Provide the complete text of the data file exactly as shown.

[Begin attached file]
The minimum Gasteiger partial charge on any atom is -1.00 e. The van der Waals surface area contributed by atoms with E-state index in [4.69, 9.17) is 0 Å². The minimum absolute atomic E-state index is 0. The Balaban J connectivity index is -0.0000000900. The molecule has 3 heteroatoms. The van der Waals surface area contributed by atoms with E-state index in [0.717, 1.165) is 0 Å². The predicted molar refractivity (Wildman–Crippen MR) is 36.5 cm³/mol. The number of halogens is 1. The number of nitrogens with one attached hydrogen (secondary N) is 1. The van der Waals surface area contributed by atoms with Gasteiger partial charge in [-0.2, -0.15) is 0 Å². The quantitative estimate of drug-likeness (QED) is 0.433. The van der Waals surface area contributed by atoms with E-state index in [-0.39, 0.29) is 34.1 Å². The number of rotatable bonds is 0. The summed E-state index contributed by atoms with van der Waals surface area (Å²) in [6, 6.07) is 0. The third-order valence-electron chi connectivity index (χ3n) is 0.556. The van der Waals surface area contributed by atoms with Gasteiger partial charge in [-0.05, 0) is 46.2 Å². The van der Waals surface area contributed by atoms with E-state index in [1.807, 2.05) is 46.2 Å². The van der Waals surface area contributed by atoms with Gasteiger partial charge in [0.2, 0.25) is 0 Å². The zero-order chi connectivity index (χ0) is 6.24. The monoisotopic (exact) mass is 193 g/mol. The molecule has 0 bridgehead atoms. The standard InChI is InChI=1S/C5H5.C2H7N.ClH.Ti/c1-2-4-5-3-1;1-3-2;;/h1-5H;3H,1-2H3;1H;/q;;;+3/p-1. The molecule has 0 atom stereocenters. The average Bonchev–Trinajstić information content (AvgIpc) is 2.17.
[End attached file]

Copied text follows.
The minimum Gasteiger partial charge on any atom is -1.00 e. The van der Waals surface area contributed by atoms with E-state index in [4.69, 9.17) is 0 Å². The minimum absolute atomic E-state index is 0. The Balaban J connectivity index is -0.0000000900. The molecule has 3 heteroatoms. The van der Waals surface area contributed by atoms with E-state index in [0.717, 1.165) is 0 Å². The predicted molar refractivity (Wildman–Crippen MR) is 36.5 cm³/mol. The number of halogens is 1. The number of nitrogens with one attached hydrogen (secondary N) is 1. The van der Waals surface area contributed by atoms with Gasteiger partial charge in [-0.2, -0.15) is 0 Å². The quantitative estimate of drug-likeness (QED) is 0.433. The van der Waals surface area contributed by atoms with E-state index in [-0.39, 0.29) is 34.1 Å². The number of rotatable bonds is 0. The summed E-state index contributed by atoms with van der Waals surface area (Å²) in [6, 6.07) is 0. The third-order valence-electron chi connectivity index (χ3n) is 0.556. The van der Waals surface area contributed by atoms with Gasteiger partial charge in [-0.05, 0) is 46.2 Å². The van der Waals surface area contributed by atoms with E-state index in [1.807, 2.05) is 46.2 Å². The van der Waals surface area contributed by atoms with Gasteiger partial charge in [0.2, 0.25) is 0 Å². The zero-order chi connectivity index (χ0) is 6.24. The monoisotopic (exact) mass is 193 g/mol. The molecule has 0 bridgehead atoms. The standard InChI is InChI=1S/C5H5.C2H7N.ClH.Ti/c1-2-4-5-3-1;1-3-2;;/h1-5H;3H,1-2H3;1H;/q;;;+3/p-1. The molecule has 0 atom stereocenters. The average Bonchev–Trinajstić information content (AvgIpc) is 2.17.